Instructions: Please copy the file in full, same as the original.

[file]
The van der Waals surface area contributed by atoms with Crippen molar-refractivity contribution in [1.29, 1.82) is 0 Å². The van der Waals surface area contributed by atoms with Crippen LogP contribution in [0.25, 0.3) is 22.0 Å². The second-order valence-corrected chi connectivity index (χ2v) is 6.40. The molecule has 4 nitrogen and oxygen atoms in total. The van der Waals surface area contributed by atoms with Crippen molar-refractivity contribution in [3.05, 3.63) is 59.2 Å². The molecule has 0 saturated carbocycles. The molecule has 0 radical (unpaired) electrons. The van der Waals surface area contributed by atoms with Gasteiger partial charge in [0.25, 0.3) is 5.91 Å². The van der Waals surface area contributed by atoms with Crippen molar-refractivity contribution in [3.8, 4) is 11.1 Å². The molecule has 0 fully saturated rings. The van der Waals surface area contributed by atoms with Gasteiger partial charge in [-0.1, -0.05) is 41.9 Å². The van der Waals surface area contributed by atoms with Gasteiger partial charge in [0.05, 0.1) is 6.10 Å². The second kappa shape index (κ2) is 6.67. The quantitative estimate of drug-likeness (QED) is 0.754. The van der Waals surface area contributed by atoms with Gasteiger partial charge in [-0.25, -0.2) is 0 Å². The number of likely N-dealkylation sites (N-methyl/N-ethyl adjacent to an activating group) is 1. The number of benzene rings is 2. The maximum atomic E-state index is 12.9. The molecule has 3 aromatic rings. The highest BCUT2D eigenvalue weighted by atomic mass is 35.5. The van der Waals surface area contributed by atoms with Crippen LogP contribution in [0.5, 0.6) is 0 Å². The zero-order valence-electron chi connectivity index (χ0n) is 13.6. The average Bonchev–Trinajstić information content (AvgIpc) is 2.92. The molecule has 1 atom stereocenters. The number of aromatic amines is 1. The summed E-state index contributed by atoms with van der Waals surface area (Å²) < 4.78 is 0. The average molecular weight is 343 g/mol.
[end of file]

The van der Waals surface area contributed by atoms with Crippen molar-refractivity contribution in [1.29, 1.82) is 0 Å². The van der Waals surface area contributed by atoms with Crippen LogP contribution in [0.25, 0.3) is 22.0 Å². The second-order valence-corrected chi connectivity index (χ2v) is 6.40. The molecule has 4 nitrogen and oxygen atoms in total. The van der Waals surface area contributed by atoms with Crippen molar-refractivity contribution in [3.05, 3.63) is 59.2 Å². The molecule has 0 saturated carbocycles. The molecule has 0 radical (unpaired) electrons. The van der Waals surface area contributed by atoms with Gasteiger partial charge in [0.25, 0.3) is 5.91 Å². The van der Waals surface area contributed by atoms with Crippen molar-refractivity contribution in [3.8, 4) is 11.1 Å². The molecule has 0 fully saturated rings. The van der Waals surface area contributed by atoms with Gasteiger partial charge in [-0.1, -0.05) is 41.9 Å². The van der Waals surface area contributed by atoms with Gasteiger partial charge in [0.05, 0.1) is 6.10 Å². The second kappa shape index (κ2) is 6.67. The quantitative estimate of drug-likeness (QED) is 0.754. The van der Waals surface area contributed by atoms with Gasteiger partial charge in [-0.25, -0.2) is 0 Å². The number of likely N-dealkylation sites (N-methyl/N-ethyl adjacent to an activating group) is 1. The number of benzene rings is 2. The maximum atomic E-state index is 12.9. The molecule has 3 aromatic rings. The highest BCUT2D eigenvalue weighted by atomic mass is 35.5. The van der Waals surface area contributed by atoms with Crippen LogP contribution in [0.5, 0.6) is 0 Å². The zero-order valence-electron chi connectivity index (χ0n) is 13.6. The average Bonchev–Trinajstić information content (AvgIpc) is 2.92. The molecule has 1 atom stereocenters. The number of aromatic amines is 1. The summed E-state index contributed by atoms with van der Waals surface area (Å²) < 4.78 is 0. The average molecular weight is 343 g/mol.